Woodside residents in Doughboy Park on Tuesday honored those who died 11 years ago in the Sept. 11 terrorist attacks on the Twin Towers.
“We have only begun to heal,” the Rev. Michael Hardiman of St. Sebastian Roman Catholic Church in Woodside said.
He grew up in public housing, got into trouble as a kid, then became a Marine, and after that an elected official — City Councilman James Sanders Jr. (D-Laurelton) has lived a varied life. At one point he even wanted to be a preacher, but he ended up choosing a different path.
Still very much a philosopher and thinker, Sanders sat down for an editorial meeting with the Queens Chronicle on Thursday to discuss his bid for the seat occupied by state Sen. Shirley Huntley (D-Jamaica), and talk about his vision for the 10th Senatorial District in the primary on September 13.
After the miracle of 1969, the Mets stayed strong but were knocked out of playoff contention by untimely slumps in 1970 and ’71, and injuries in 1972. The next year they roared back into the World Series, but lost in seven games to the Oakland A’s.
BROOKLYN, NY—Earlier today, following a four-week trial, Adis Medunjanin, age 34, a Queens resident who joined al Qaeda and plotted to commit a suicide terrorist attack, was found guilty of multiple federal terrorism offenses. The defendant and his accomplices came within days of executing a plot to conduct coordinated suicide bombings in the New York City subway system in September 2009, as directed by senior al Qaeda leaders in Pakistan. When the plot was foiled, the defendant attempted to commit a terrorist attack by crashing his car on the Whitestone Expressway in an effort to kill himself and others.
Western Queens had a big year news-wise. Protests as far-flung as the Middle East and as close as Wall Street impacted Astoria and Jackson Heights, while homegrown stories — like the renaming of the Queensboro Bridge and the ongoing transformation of Queens’ waterfront — kept our reporters busy.
The fight for gay marriage rights, an issue taken up by openly gay Council members Danny Dromm (D-Jackson Heights) and Jimmy Van Bramer (D-Sunnyside), culminated in New York State’s first legal gay marriages.
Central Queens in 2011 weathered an earthquake and a hurricane; lost a former 9th District congresswoman who was a political legend, and a sitting 9th District Congressman to scandal; and had its usual complaints about traffic, parking and high taxes.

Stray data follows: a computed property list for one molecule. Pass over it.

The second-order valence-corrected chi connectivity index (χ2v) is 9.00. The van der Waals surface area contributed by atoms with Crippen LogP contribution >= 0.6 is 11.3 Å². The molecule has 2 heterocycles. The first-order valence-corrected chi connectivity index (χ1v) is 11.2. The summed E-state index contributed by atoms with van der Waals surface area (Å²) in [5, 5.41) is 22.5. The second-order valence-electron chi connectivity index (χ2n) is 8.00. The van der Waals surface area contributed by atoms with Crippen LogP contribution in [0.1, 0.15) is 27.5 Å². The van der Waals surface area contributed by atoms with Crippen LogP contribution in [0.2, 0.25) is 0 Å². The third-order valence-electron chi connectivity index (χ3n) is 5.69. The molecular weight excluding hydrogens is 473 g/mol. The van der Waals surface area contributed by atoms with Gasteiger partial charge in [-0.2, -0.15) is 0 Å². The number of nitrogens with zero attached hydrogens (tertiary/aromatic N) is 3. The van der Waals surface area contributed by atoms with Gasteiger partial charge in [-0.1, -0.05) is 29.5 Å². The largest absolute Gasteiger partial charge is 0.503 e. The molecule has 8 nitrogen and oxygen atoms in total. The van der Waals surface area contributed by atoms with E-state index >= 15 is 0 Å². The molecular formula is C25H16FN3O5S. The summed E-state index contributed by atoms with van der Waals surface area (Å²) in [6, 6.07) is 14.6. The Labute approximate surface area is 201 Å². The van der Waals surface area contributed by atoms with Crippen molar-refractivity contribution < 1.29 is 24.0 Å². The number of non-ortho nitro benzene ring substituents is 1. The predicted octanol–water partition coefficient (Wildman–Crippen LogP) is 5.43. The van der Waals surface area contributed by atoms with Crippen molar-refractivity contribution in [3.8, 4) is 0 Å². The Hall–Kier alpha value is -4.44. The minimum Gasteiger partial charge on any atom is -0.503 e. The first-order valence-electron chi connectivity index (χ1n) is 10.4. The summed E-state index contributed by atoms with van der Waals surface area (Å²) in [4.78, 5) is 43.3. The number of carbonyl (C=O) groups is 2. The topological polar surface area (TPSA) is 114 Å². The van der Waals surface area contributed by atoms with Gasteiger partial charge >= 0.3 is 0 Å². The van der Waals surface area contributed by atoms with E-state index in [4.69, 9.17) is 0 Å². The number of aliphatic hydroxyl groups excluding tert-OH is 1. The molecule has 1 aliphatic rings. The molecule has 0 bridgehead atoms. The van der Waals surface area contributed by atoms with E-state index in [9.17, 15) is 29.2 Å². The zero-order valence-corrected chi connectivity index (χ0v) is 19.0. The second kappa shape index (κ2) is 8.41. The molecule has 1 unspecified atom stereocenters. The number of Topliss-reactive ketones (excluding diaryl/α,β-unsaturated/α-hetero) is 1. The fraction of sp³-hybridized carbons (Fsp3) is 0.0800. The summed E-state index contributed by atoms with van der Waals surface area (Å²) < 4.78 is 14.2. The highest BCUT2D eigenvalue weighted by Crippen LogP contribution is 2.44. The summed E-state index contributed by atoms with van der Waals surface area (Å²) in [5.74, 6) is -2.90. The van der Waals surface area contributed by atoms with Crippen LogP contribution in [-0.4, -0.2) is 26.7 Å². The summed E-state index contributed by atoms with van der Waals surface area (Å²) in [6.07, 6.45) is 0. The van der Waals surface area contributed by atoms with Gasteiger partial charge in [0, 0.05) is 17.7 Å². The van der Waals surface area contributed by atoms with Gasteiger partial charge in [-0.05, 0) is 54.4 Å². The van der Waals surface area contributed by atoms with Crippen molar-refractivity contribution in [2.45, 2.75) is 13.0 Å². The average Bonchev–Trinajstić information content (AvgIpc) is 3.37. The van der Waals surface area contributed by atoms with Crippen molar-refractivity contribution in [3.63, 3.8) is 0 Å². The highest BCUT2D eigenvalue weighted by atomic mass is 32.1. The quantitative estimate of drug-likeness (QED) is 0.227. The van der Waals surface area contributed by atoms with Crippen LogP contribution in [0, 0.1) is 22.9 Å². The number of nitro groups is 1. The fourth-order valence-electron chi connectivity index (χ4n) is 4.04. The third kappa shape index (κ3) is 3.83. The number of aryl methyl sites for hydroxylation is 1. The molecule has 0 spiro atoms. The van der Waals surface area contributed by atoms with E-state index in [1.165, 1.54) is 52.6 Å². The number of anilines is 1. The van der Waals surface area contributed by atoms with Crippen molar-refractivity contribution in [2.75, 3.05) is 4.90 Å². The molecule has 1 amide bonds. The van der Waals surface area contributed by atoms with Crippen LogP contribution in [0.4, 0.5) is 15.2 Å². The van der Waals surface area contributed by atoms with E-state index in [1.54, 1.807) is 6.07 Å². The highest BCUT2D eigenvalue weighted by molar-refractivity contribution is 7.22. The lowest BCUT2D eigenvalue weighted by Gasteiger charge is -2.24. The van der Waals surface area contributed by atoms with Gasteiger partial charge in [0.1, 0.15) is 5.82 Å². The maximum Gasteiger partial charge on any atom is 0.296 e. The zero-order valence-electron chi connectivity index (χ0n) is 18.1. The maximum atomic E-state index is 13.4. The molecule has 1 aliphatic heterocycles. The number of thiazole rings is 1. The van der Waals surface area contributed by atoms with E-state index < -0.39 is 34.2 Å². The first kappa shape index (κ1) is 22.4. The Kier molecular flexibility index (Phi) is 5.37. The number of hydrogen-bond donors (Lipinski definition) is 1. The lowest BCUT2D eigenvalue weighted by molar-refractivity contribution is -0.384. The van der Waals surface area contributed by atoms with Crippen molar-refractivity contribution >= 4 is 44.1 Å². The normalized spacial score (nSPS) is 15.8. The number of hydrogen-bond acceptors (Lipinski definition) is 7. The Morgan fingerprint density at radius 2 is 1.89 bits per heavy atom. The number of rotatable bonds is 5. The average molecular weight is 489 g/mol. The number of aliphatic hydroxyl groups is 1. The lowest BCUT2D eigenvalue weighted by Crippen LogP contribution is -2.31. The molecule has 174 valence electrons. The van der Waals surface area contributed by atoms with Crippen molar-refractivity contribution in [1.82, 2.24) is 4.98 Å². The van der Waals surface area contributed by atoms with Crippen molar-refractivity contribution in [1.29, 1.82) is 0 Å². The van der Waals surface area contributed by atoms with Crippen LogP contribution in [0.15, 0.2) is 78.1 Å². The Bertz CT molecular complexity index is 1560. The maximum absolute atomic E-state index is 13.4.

No matter how hard the water came this year, how fast it rushed down narrow side streets and into residents’ basements, leaving in its wake destroyed possessions and a mangled mess of downed trees and snarled wires, South Queens residents did what they’ve always done —tried to stand tall and, when they saw their neighbors’ ceilings crumbling, dropped everything to lend a helping hand.
Steadier than the water, but often seeming even more powerful, this outpouring of help from residents erupted after Hurricane Irene’s devastation, then again when thousands of people banded together to fight cancer — a disease that this year claimed far too many of the people who were essential stitches in closely knit communities — and, most recently, to remind the daughters of slain Police Officer Peter Figoski that they have the emotional and financial backing of South Queens.
This year the residents of eastern and Southeast Queens banded together on a number of key issues and secured some victories due to their united efforts, though they lost a few battles and the jury is still out on others.
They successfully blocked the privatization of land at the St. Albans VA, took on the city in a continuing battle to force it to address persistent flooding and prevented the opening of a “hot sheet” motel. They proved that there is strength in numbers and that they are prepared to defend and protect their neighborhoods.
The clock is ticking, and 9/11 first responders who filed lawsuits saying their health was compromised by toxic air only have until Monday, Jan. 2 to decide their next step.
More than 1,600 people have filed lawsuits that are still in the court. They have the option of fighting on or dropping the litigation and applying for benefits under the federal Victim Compensation Fund.
Queens in 2011 weathered an earthquake and a hurricane; lost a former 9th District congresswoman who was a political legend, and a sitting 9th District Congressman to scandal; and had its usual complaints about traffic, parking and high taxes.
It’s not a part of MoMA PS1’s “September 11” exhibit, but it feels like it could be.
Three video screens as big as walls in a large, darkened room project grainy images of a crowd at a hardcore punk show.
Ten years ago, 19 men from a firehouse on 68th St. in Maspeth gave their lives helping people they had never met and would never know.
On a day where 343 firefighters were among the more than 2,700 people killed, Squad 288/Hazmat 1 in Maspeth suffered the single largest loss of life at any firehouse in the city.